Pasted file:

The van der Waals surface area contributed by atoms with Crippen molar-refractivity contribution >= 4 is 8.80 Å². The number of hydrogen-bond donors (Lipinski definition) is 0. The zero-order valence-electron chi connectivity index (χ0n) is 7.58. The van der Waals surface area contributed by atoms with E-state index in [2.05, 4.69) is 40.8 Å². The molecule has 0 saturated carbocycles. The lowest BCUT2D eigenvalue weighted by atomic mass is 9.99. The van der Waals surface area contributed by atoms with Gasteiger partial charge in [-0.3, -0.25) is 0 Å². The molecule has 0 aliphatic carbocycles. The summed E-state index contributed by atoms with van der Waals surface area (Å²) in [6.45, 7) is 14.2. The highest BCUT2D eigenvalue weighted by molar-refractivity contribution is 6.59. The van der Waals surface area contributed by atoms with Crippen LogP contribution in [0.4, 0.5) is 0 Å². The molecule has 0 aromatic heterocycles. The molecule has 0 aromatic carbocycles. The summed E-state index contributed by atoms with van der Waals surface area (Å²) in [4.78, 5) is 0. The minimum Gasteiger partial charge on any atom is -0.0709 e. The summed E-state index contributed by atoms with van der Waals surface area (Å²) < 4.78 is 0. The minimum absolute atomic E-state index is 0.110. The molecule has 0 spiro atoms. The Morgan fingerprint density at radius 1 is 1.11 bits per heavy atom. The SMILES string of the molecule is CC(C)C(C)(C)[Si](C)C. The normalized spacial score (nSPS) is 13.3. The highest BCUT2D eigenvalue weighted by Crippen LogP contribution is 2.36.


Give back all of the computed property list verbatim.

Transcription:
The van der Waals surface area contributed by atoms with Crippen molar-refractivity contribution >= 4 is 8.80 Å². The number of hydrogen-bond donors (Lipinski definition) is 0. The zero-order valence-electron chi connectivity index (χ0n) is 7.58. The van der Waals surface area contributed by atoms with E-state index in [2.05, 4.69) is 40.8 Å². The molecule has 0 saturated carbocycles. The lowest BCUT2D eigenvalue weighted by atomic mass is 9.99. The van der Waals surface area contributed by atoms with Gasteiger partial charge in [-0.3, -0.25) is 0 Å². The molecule has 0 aliphatic carbocycles. The summed E-state index contributed by atoms with van der Waals surface area (Å²) in [6.45, 7) is 14.2. The highest BCUT2D eigenvalue weighted by molar-refractivity contribution is 6.59. The van der Waals surface area contributed by atoms with Crippen LogP contribution in [0.4, 0.5) is 0 Å². The molecule has 0 aromatic heterocycles. The molecule has 0 aromatic carbocycles. The summed E-state index contributed by atoms with van der Waals surface area (Å²) in [4.78, 5) is 0. The minimum Gasteiger partial charge on any atom is -0.0709 e. The summed E-state index contributed by atoms with van der Waals surface area (Å²) < 4.78 is 0. The minimum absolute atomic E-state index is 0.110. The molecule has 0 spiro atoms. The Morgan fingerprint density at radius 1 is 1.11 bits per heavy atom. The SMILES string of the molecule is CC(C)C(C)(C)[Si](C)C. The normalized spacial score (nSPS) is 13.3. The highest BCUT2D eigenvalue weighted by Crippen LogP contribution is 2.36.